Building the provisional Parliament House – Fact sheet 109

Parliament House opening preparations - 1926
Parliament House opening preparations - 1926 (A3560, 32)

The provisional Parliament House (now known as Old Parliament House) was opened by His Royal Highness the Duke of York on 9 May 1927. It was a modest building intended to provide facilities for the legislative work of the federal government until a permanent, monumental structure could be built. With extensions and alterations it remained in service until 9 May 1988.

Architectural competition for a federal parliament building

In July 1914 an international design competition for a permanent Federal Parliament House was launched. It was suspended in September 1914 due to the outbreak of World War I. Attempts were made to revive the competition, but the huge war debt precluded the construction of any monumental buildings. In 1923 the competition was indefinitely suspended and work on a provisional building began. Official registrations had been received from more than 200 entrants, and in 1924, the Government paid compensation of £3000 in amounts ranging from £10 to £100 to 78 of the competitors.

Design and construction of a provisional building

The construction of a provisional Parliament House was investigated by the Parliamentary Standing Committee on Public Works in 1923. This committee recommended the erection of either the nucleus of a permanent building on Camp Hill or a provisional building on a site below Camp Hill. By August 1923 the second recommendation was accepted and finance approved by Parliament. The plans were prepared by the Department of Works and Railways and its chief architect, John Murdoch.

The opening ceremony, 9 May 1927

The opening of the provisional Parliament House was a gala occasion. Invitations were issued to 500 national and international official guests and a further 5000 tickets were distributed throughout Australia for seats in outside stands. The ceremony included the review of a guard of honour by the Duke of York and a reading in the Senate chamber of a message from the King. After the official proceedings, a review of 2000 troops and a Royal Australian Air Force flypast were held in York Park.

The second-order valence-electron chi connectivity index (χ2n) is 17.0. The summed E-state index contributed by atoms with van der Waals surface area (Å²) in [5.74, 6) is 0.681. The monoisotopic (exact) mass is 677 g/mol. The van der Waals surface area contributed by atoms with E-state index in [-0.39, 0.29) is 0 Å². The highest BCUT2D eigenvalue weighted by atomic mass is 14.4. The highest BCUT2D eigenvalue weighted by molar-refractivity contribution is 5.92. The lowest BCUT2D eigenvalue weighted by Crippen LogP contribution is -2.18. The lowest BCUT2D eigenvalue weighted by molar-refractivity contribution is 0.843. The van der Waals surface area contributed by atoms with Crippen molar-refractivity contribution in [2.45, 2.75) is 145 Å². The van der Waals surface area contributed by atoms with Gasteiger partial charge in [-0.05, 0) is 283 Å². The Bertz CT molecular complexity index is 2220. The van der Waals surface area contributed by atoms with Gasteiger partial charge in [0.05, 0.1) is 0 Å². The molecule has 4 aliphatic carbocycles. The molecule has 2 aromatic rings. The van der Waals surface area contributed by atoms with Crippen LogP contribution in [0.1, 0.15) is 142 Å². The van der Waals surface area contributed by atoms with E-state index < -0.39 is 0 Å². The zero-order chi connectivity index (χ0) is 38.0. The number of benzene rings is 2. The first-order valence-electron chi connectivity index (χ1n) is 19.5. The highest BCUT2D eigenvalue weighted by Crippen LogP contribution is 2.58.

Records of the building of the provisional Parliament House

The Canberra office holds a range of records relating to the planning, construction and opening of the provisional Parliament House. The table below sets out select holdings of records relating to the architectural competition, the design and construction, and the 1927 opening ceremony.

Selected records relating to the provisional Parliament House

Architectural competition

Design and construction

Opening ceremony and Royal visit

 Title or description of recordDate rangeSeries number
SeriesCorrespondence files Department of External Affairs1903–38A1
ItemOpening of Parliament at Canberra File No. 21927A1, 1927/199
SeriesCorrespondence files Prime Minister's Department1923–34A458
SeriesCorrespondence and administrative files 'DY' series1926–28A6680
SeriesAdministrative and general correspondence Royal visit1926–27A6976
ItemOfficial Opening Parliament House Part 11926A6976, 39 PART 1
ItemOfficial Opening Parliament House Part 21927A6976, 39 PART 2
SeriesUnregistered correspondence files Royal visit1926–27A6977
SeriesFederal Capital Commission records for Royal visit1927CP325/6

Photographs and memorabilia

Parliamentary Papers

Reports presented to Parliament, and later printed as Parliamentary Papers, give summaries of the architectural competition and the construction and opening ceremony. Sets of Parliamentary Papers are available in all Archives' reading rooms (some upon request).

Title of reportParliamentary Papers reference

Erection of Provisional Parliament House Canberra

Session 1923–1924, Vol IV, pp 645–70

Federal Capital Advisory Committee Reports

Session 1920–1921, Vol III, pp 2027–69
Session 1922, Vol II, pp 2791–2804
Session 1926–1928, Vol II, pp 1037–80

Annual Reports of the Federal Capital Commission

Session 1926–1928, Vol II, pp 1081–1116, 1117–84, and 1185–1305

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